Air suspension is also standard equipment in all the five versions of the Sport Turismo, save for the base Panamera 4 Sport Turismo which offers the feature as a cost option.

For now, the five engine options are shared with the fastback saloons – ranging from the base 3-litre V6 with 330bhp and 450Nm in the Panamera 4 Sport Turismo, to the 4-litre V8 with 550bhp and 770Nm in the top-of-the-line Panamera Turbo Sport Turismo.

Following the release of the Panamera Turbo S E-Hybrid, we should expect a 680bhp/850Nm Sport Turismo Turbo S E-Hybrid down the road.

I sample the 4S Diesel Sport Turismo, 4 E-Hybrid Sport Turismo and Turbo Sport Turismo in Vancouver Island.

The 4S Diesel produces 422bhp and 850Nm, the highest torque output of all the engine variants (matching the Panamera Turbo S E-Hybrid saloon, though the latter wins hands down in power with 680bhp).

There is no prominent diesel clatter in the 4S Diesel from the outside – just a hint if you strain your ears to hear it after you have been told it is a diesel.

On paper, the 0-100km/h sprint takes a respectable 4.3 seconds with the Sport Chrono Package (and 4.5 seconds without), but on the road, it doesn’t feel it has a huge reserve of overtaking grunt, despite its lofty torque figure.

The manic Turbo Sport Turismo is a different animal. Even pottering about at 100km/h, you can feel from the accelerator pedal an explosive reserve of power lying in wait – ready to breach any speed limit in a nanosecond. This is where the difference in horsepower versus the 4S Diesel lies.

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TYPE V8, 32-valves, turbocharged

CAPACITY 3996cc 

BORE X STROKE 86mm x 86mm 


MAX POWER 550bhp at 5750-6000rpm

MAX TORQUE 770Nm at 1960-4500rpm

POWER TO WEIGHT 270.3bhp per tonne 

GEARBOX 8-speed dual-clutch with manual select 



0-100KM/H 3.8 seconds 

TOP SPEED 304km/h 

CONSUMPTION 10.6km/L (combined) 

CO2 EMISSION 215g/km 


FRONT Double wishbones, adaptive air suspension 

REAR Multi-link, adaptive air suspension


FRONT / REAR Ventilated discs 


TYPE Pirelli P Zero 

SIZE 275/40 R20 (front), 315/35 R20 (rear)





LENGTH 5049mm 

WIDTH 1937mm 

HEIGHT 1432mm 





PRICE EXCL. COE $728,288 (after $10k CEVS surcharge)

WARRANTY 5 years/100,000km



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The eco-friendly E-Hybrid makes a combined 462bhp from its V6 petrol burner and electric motor, along with sporty torque of 700Nm. This is enough to complete the 0-100km/h race in 4.6 seconds with the standard Sport Chrono Package.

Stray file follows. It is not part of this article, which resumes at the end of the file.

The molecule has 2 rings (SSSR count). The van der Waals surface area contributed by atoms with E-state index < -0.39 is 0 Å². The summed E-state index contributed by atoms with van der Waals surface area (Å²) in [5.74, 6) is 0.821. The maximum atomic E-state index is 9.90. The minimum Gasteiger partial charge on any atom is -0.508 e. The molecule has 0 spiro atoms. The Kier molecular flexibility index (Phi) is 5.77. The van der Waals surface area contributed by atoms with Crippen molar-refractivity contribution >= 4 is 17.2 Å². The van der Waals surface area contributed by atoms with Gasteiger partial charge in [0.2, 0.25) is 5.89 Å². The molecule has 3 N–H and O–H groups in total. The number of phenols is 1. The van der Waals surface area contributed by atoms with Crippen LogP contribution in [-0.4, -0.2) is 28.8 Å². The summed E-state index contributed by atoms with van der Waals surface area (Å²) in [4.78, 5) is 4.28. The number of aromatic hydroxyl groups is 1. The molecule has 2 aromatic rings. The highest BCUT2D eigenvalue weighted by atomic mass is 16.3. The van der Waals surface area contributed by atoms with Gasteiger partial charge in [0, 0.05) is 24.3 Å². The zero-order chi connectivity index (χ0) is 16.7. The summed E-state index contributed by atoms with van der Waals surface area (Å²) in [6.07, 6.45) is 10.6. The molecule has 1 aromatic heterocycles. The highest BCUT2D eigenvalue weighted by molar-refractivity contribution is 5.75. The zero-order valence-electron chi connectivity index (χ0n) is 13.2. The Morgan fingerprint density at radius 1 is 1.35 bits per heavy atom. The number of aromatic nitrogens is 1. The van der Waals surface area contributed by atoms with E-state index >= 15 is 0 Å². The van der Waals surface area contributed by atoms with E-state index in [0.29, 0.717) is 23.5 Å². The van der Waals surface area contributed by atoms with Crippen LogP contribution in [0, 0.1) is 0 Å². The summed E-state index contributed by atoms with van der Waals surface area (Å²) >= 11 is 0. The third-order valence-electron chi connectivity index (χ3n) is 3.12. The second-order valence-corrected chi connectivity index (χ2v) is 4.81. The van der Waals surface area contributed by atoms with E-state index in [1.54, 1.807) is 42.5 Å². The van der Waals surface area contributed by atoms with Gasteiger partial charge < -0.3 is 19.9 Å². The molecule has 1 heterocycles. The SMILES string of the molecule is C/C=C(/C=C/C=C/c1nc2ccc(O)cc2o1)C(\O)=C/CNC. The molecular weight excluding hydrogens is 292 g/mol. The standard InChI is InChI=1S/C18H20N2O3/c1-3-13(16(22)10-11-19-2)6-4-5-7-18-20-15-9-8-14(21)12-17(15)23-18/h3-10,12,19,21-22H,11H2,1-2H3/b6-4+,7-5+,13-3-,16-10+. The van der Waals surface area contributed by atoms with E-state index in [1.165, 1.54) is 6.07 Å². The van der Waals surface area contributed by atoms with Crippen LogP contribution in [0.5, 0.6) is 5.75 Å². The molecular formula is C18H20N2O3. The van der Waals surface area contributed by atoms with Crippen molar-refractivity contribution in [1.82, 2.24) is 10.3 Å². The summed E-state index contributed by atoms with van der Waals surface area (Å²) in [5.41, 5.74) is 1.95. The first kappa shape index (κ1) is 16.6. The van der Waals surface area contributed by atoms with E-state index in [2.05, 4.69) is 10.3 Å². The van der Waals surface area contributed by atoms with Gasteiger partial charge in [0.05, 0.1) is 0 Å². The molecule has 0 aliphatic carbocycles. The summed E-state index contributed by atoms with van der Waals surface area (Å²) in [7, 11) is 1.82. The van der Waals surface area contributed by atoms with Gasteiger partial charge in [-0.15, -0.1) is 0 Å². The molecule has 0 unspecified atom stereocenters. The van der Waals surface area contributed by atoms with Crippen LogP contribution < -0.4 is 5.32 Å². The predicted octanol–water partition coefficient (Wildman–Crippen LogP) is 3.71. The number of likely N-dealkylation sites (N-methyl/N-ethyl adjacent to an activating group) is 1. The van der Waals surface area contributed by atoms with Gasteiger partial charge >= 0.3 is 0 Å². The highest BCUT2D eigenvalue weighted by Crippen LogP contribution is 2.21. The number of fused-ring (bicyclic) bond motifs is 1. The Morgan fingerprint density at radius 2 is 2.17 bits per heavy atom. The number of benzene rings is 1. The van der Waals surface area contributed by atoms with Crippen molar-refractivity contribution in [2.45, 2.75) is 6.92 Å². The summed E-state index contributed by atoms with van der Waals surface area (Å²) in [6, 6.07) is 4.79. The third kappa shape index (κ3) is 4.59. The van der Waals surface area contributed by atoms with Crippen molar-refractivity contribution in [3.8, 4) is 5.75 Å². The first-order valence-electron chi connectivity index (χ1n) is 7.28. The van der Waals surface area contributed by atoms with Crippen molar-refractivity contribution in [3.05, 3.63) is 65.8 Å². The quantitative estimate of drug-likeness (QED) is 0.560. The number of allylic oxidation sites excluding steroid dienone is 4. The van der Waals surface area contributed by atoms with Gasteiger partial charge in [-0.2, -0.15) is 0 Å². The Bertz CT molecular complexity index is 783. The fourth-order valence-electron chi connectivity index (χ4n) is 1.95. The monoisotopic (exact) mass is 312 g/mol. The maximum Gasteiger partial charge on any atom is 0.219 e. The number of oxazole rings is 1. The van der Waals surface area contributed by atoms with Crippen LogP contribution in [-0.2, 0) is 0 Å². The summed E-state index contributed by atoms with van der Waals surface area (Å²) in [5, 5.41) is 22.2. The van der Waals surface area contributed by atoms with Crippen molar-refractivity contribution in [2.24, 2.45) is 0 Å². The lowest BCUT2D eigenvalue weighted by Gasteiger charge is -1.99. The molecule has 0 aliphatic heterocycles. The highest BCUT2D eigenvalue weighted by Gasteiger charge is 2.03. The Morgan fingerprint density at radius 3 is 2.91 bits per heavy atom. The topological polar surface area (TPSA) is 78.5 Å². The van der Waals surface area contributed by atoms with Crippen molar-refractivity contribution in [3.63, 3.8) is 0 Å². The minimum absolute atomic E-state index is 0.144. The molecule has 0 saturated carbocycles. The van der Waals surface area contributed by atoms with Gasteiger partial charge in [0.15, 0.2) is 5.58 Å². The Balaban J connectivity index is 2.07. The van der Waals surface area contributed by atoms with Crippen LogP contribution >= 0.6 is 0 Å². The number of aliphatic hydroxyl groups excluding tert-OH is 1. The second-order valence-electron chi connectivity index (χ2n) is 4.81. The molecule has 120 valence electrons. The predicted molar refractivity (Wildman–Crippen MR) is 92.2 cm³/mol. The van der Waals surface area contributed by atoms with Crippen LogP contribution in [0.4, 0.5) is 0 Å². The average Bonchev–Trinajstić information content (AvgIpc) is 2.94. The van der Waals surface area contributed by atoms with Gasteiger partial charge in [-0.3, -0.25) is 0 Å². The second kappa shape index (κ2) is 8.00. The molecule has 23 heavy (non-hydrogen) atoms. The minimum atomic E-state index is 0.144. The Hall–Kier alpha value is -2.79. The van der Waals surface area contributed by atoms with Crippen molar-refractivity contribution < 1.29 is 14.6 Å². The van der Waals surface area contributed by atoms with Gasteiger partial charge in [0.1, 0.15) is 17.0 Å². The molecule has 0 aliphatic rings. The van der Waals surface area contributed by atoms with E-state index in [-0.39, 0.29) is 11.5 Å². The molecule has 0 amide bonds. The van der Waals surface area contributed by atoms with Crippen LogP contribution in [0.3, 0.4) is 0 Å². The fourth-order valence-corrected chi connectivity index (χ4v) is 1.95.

The hybrid system offers four modes of hybrid energy: E-Power for electric driving only, Hybrid Auto to leave the dual power sources to their own devices, E-Hold to maintain the battery charge level and E-Charge to charge the battery from the V6 engine while driving. 

In Hybrid Auto mode, the to- and-fro baton passing between the V6 and the electric motor is as fluid and seamless as the best 4x400m Olympic relay teams.

If the vehicle is specified with the optional sport exhaust system (like my E-Hybrid test car), activating the Sport Plus mode would make the tailpipes trumpet a racy rasp and crackle whenever you lift your right foot off the accelerator pedal at speed.

All Sport Turismo variants rely on the 8-speed PDK – Porsche’s quick-shifting and creamy-smooth double-clutch transmission. Manual override via the paddle shifters on the steering wheel is always there for the taking.

The handling characteristics of all three Sport Turismos tested are identical and no different to the Panamera saloons’, which is a good thing.

As with all Porsche models, the steering response is extremely communicative. Like a tattletale, there is constant feedback to the driver as to what the front tyres are up to. The steering is also perfectly weighted – not too light and not too heavy, it is just right!

The ride is firm, which is how I like my car’s suspension. Damping is spot on – the three-chamber (per strut) air suspension does not get confused when faced with sudden potholes and less-sudden undulations. The damping answers all road surface issues thrown at it.

Point the steering wheel into an approaching bend and be rewarded with a composed and balanced entry all the way to the exit. Body roll is not in the vocabulary of the latest Panameras, and they all think they are light sports cars as opposed to heavy, sporty fastbacks/hatchbacks.

The chassis feels it can handle even more power than the 550bhp of the Turbo, and this is evident by the release of the 680bhp Panamera Turbo S E-Hybrid.

Porsche anticipates 20 percent of new Panamera sales to be the Sport Turismo. Since it is a more functional bodystyle, it’ll be a shame if it doesn’t find more buyers. But then again, the jury is still out on the styling of the Sport Turismo.

Like a long-time wife, the Panamera hatchback is pretty from certain angles but plain from others. The Panamera fastback, on the other hand, is like the hot new supermodel wife – perfect from every angle.